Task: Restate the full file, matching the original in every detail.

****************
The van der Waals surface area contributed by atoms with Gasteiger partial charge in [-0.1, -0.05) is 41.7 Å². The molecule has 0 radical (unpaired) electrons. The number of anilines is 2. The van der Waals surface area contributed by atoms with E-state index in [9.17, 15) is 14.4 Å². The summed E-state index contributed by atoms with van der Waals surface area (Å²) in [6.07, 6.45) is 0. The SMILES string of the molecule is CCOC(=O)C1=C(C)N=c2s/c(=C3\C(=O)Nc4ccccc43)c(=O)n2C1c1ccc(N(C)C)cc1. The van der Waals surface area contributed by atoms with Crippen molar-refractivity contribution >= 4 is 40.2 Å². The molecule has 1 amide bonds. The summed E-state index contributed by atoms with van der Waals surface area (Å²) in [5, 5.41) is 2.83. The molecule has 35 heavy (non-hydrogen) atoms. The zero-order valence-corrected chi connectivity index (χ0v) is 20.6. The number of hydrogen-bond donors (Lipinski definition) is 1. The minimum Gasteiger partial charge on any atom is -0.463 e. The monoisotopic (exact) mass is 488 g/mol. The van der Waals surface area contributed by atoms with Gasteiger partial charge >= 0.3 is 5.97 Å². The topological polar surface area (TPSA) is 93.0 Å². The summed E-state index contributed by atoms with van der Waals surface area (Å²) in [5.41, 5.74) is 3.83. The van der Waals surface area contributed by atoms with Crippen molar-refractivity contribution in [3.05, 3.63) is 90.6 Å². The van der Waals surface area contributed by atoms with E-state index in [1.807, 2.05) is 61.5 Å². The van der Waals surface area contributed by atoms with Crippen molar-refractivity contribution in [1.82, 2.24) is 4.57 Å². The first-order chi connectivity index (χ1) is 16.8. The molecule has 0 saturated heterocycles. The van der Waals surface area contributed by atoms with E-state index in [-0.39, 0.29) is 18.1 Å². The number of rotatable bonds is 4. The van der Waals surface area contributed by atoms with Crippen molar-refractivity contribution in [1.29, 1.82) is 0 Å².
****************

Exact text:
The van der Waals surface area contributed by atoms with Gasteiger partial charge in [-0.1, -0.05) is 41.7 Å². The molecule has 0 radical (unpaired) electrons. The number of anilines is 2. The van der Waals surface area contributed by atoms with E-state index in [9.17, 15) is 14.4 Å². The summed E-state index contributed by atoms with van der Waals surface area (Å²) in [6.07, 6.45) is 0. The SMILES string of the molecule is CCOC(=O)C1=C(C)N=c2s/c(=C3\C(=O)Nc4ccccc43)c(=O)n2C1c1ccc(N(C)C)cc1. The van der Waals surface area contributed by atoms with Crippen molar-refractivity contribution >= 4 is 40.2 Å². The molecule has 1 amide bonds. The summed E-state index contributed by atoms with van der Waals surface area (Å²) in [5, 5.41) is 2.83. The molecule has 35 heavy (non-hydrogen) atoms. The zero-order valence-corrected chi connectivity index (χ0v) is 20.6. The number of hydrogen-bond donors (Lipinski definition) is 1. The minimum Gasteiger partial charge on any atom is -0.463 e. The monoisotopic (exact) mass is 488 g/mol. The van der Waals surface area contributed by atoms with Gasteiger partial charge >= 0.3 is 5.97 Å². The topological polar surface area (TPSA) is 93.0 Å². The summed E-state index contributed by atoms with van der Waals surface area (Å²) in [5.41, 5.74) is 3.83. The van der Waals surface area contributed by atoms with Crippen molar-refractivity contribution in [3.05, 3.63) is 90.6 Å². The van der Waals surface area contributed by atoms with E-state index in [1.807, 2.05) is 61.5 Å². The van der Waals surface area contributed by atoms with Crippen molar-refractivity contribution in [1.82, 2.24) is 4.57 Å². The first-order chi connectivity index (χ1) is 16.8. The molecule has 0 saturated heterocycles. The van der Waals surface area contributed by atoms with E-state index in [-0.39, 0.29) is 18.1 Å². The number of rotatable bonds is 4. The van der Waals surface area contributed by atoms with Crippen molar-refractivity contribution in [1.29, 1.82) is 0 Å².